Lymphatic system - lymph - the unknown means of transport

Almost everyone knows that our blood transports oxygen and nutrients to the body's cells and flows into arteries and veins - but there is also a second liquid transport system. While it does not contain as much fluid as the bloodstream, it is all the more important for the immune system and the removal of waste. We are talking about the lymphatic system, which supplies the human cells with vitamins, nutrients and fats with the lymph.

Lymphatic system and lymph: what exactly is it?

The lymphatic system includes on the one hand lymph and lymphatic system, on the other hand, the lymphatic organs that produce certain immune cells (lymphocytes) and change as needed. When our blood flows back into the tiniest veins through the tiniest arteries and capillaries, there is always some fluid left between the cells. This tissue fluid provides our cells with vitamins, nutrients and fats. Conversely, cells release degradation products and cell debris to this fluid, as well as pathogens and foreign substances are removed from the cells.

Up to 2 liters of this liquid are produced per day, it is pale yellow and is called a lymph. This pollutant-enriched fluid is not returned directly to the blood, but transported in its own vascular system and filtered in intermediate control stations, the lymph nodes, and examined for pathogens.

Lymphatic vessels in the lymphatic system

As the lymph nodes store a large part of our immune cells, the lymphocytes, they are alarmed when they come into contact with pathogens, multiply and can prevent the spread of the pathogens. The lymphatic vessels run parallel to the veins of the body, begin as the smallest lymphatic vessels in the tissue and unite to ever larger lymph channels. The largest lymphatic pathway ends above the heart in the superior vena cava and is called the thoracic duct.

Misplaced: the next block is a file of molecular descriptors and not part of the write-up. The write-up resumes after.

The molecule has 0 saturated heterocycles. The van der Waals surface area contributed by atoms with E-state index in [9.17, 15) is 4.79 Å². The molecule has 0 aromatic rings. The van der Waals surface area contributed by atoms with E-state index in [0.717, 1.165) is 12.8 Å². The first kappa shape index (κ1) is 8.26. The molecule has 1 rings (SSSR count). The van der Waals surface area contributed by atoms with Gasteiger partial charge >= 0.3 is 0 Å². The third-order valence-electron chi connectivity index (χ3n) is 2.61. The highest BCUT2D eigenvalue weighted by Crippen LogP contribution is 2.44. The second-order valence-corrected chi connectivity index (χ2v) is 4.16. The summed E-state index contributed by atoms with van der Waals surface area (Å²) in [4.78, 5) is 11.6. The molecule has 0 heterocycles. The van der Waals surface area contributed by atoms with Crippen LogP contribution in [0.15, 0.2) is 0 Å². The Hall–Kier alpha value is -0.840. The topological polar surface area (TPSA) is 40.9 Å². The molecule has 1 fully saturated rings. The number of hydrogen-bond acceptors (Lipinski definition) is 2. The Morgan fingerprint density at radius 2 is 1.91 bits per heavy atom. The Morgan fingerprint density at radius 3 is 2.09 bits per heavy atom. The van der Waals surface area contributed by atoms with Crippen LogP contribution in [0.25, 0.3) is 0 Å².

While smaller lymph nodes are involved in the vascular system, there are larger lymph node collections in the groin and axillary region, at the neck and in the abdomen, where the collected lymph is filtered. From there it will be transported further in larger vessels.

Function of the lymph

Interestingly, the lymph also has the function to absorb all food fats in the abdomen. After a high-fat meal, the lymphatic fluid from the gastrointestinal tract is no longer clear and transparent, but due to the high fat content milky cloudy. A large part of the dietary fat is thus bypassed the liver, so does not enter the blood and reaches as an energy source all cells. In case of premature contact with the liver, this would immediately remove and rebuild the dietary fats and this important source of energy would be lost to the cells.

In addition to the lymph nodes, the lymphatic organs also include the spleen, the bone marrow, the thymus, the tonsils and other lymphoid follicles (collections of lymphocytes in the intestinal mucosa or the appendix).

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